“As an environmental agency, we are very aware of the critical nature of climate change and the impact it is having on our fisheries resource. We are looking at every aspect of our work to see how we can reduce our environmental footprint.
“The move to ‘green’ vehicles is just one of many changes which we are making to ensure we reduce our overall emissions.”
“We are at a crossroads when it comes to climate change and this plan provides us with a framework to help us make the right choices and build a sustainable future,” Dr Byrne added.
The new Climate Action Plan has not been as warmly received by others, with the likes of the Irish Wildlife Trust agreeing with yesterday’s Irish Times editorial that it shows “little ambition on land use and fails to make the link to biodiversity loss”.
Creeslough & District Angling Association yesterday (Monday 17 June) opened its new angling facility at Lough na Tooey in North Donegal.
The facility, which was co-funded by Inland Fisheries Ireland (IFI) through its National Strategy for Angling Development, was officially launched by Sean Canney, Minister of State with responsibility for inland fisheries.
The facility at Creeslough is one aspect of a development project delivered by the local angling group which manages a number of salmon and trout fisheries in the area.
This project saw the improvement of angling access and infrastructure across three sites in the area: Lough na Tooey, Glen Lough and the Owencarrow River.
New facilities at Lough na Tooey include a slipway and mooring pontoon, boatshed and car park.
At Glen Lough, a new improved roadway over 1.2km leading to the angling site was constructed, while at Owencarrow, 15 stiles and ladders and 33 fishing stands were erected over 300m of the river bank.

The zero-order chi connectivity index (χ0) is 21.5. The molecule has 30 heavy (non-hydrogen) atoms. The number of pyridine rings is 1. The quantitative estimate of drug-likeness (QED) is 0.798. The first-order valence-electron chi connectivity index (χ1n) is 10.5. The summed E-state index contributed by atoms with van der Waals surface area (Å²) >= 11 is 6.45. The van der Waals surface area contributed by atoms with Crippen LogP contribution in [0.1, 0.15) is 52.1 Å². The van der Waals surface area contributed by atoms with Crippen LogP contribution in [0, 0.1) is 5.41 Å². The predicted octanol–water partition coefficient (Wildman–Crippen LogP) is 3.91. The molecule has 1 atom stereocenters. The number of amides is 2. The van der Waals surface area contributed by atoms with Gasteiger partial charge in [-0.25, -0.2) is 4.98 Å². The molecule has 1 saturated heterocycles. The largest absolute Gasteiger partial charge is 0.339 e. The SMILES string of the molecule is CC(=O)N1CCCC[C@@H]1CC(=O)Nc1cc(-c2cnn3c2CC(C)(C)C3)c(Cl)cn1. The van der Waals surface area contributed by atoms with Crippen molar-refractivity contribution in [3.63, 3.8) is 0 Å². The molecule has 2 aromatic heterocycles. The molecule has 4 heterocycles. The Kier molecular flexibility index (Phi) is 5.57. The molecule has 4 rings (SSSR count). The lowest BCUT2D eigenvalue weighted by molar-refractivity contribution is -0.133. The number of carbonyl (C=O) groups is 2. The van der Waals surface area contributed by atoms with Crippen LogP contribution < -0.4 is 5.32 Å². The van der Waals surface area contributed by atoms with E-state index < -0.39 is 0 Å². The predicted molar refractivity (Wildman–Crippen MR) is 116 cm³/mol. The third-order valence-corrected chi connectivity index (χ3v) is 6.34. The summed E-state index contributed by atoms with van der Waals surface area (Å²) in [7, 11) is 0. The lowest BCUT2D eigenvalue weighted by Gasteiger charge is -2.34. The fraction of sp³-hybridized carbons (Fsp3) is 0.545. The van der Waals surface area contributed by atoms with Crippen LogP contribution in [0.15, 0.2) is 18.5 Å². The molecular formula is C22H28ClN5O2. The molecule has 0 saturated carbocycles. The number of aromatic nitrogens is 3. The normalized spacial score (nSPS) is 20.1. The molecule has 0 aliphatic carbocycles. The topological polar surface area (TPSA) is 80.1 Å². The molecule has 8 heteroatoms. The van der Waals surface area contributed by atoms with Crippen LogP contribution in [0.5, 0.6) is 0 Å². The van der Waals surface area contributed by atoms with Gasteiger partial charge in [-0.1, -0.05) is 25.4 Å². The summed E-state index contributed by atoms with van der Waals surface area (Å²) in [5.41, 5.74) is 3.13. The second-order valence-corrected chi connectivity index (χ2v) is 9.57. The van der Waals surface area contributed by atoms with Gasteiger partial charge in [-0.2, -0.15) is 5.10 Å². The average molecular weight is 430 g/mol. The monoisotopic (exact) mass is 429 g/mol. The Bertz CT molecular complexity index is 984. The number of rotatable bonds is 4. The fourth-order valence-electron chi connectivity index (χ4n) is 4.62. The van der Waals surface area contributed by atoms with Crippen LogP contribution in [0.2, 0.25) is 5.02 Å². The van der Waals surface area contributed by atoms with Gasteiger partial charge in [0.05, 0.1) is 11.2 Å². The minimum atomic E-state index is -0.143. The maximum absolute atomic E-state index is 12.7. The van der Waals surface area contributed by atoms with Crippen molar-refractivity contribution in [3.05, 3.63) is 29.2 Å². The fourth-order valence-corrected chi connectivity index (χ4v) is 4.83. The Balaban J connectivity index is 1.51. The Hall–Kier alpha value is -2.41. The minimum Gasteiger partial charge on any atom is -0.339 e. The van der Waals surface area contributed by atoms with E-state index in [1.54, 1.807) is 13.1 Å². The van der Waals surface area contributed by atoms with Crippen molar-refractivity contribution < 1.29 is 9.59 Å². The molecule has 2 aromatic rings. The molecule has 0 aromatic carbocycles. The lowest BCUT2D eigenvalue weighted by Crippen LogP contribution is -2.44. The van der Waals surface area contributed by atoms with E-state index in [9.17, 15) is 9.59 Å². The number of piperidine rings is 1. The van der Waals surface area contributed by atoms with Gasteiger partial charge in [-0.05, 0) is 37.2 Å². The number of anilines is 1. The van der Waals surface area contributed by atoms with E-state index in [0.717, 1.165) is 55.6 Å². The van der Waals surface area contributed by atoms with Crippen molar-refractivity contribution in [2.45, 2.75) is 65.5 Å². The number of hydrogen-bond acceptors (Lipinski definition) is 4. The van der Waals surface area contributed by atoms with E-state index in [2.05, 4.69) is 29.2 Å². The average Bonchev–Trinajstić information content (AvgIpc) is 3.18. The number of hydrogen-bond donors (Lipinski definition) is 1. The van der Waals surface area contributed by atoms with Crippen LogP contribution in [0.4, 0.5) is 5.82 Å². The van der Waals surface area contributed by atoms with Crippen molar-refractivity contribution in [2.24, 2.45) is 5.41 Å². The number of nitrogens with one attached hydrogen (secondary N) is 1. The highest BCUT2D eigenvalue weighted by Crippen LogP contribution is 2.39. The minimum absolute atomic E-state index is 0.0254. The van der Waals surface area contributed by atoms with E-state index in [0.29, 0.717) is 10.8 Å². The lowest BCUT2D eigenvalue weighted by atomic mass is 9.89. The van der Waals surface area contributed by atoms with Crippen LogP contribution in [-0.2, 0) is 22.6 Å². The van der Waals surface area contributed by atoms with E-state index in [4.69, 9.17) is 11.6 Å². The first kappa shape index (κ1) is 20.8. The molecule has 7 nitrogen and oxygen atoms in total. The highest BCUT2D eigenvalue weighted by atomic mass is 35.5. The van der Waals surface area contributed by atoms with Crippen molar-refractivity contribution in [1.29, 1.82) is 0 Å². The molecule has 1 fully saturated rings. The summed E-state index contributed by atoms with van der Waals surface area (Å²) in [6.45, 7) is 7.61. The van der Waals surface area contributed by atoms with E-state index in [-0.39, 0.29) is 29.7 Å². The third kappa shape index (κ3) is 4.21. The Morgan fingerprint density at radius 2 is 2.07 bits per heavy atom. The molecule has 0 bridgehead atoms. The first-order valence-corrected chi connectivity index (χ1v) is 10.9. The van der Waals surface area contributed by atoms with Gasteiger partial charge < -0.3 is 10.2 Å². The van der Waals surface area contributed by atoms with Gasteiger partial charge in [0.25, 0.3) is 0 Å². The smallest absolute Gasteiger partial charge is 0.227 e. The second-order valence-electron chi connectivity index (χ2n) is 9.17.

IFI provided funding of over €216,000 with Creeslough & District Angling Association providing match funding of €30,000 to enable the completion of the project.
Minister Canney welcomed the project’s completion, saying: “The new facilities will enable safe and easier access to the fishery for the local community, while also supporting tourism in North Donegal.
“This is a first-class angling site located in a county renowned for its beautiful scenery and superb angling resource. As a result of this project, more local and visiting anglers will be fishing in the area, which in turn will provide both recreational and economic benefits for the community.”
IFI chief executive Dr Ciaran Byrne noted that Creeslough & District Angling Association “initiated and delivered these facilities on the ground by taking a collaborative approach and working across their entire fishery to identify where improvements were needed.
“Rural communities are engaging around the angling resource and demand for support continues apace. We look forward to partnering with more clubs and associations on the delivery of fisheries projects and will announce those successful in securing funding from our latest funding call over the coming months.”
Paddy Boyle of the Creeslough & District Angling Association said: “Fishing as a sport and recreation is dependent on the quality of the natural environment around us. Angling clubs have a role as custodians of this wonderful resource, and we owe it to future generations to look after the fish and their habitat.
“This development at Creeslough is proof of what angling clubs can achieve in partnership with local development agencies and Inland Fisheries Ireland. We asked for their help and got it because we presented them with a well thought-out plan for the conservation and development of our fisheries.”
Inland Fisheries Ireland (IFI) has prosecuted Irish Water for two separate pollution incidents which occurred in Cavan last summer.
On Thursday 6 June, Judge McLoughlin twice convicted Irish Water at Cavan District Court under the Fisheries (Consolidation) Act 1959 for allowing harmful substances to enter the water on two occasions in June last year.
Over 600 fish were killed as a result of one pollution incident while an important habitat for spawning and young fish was damaged as a result of the other.
The court heard evidence from fisheries inspector Cormac Goulding that on 19 June 2018, staff from IFI noticed that the river downstream of the Ballinagh Treatment Plant in Cavan was in very poor condition.
The water was cloudy and the river was covered in sewage fungus and algal growth.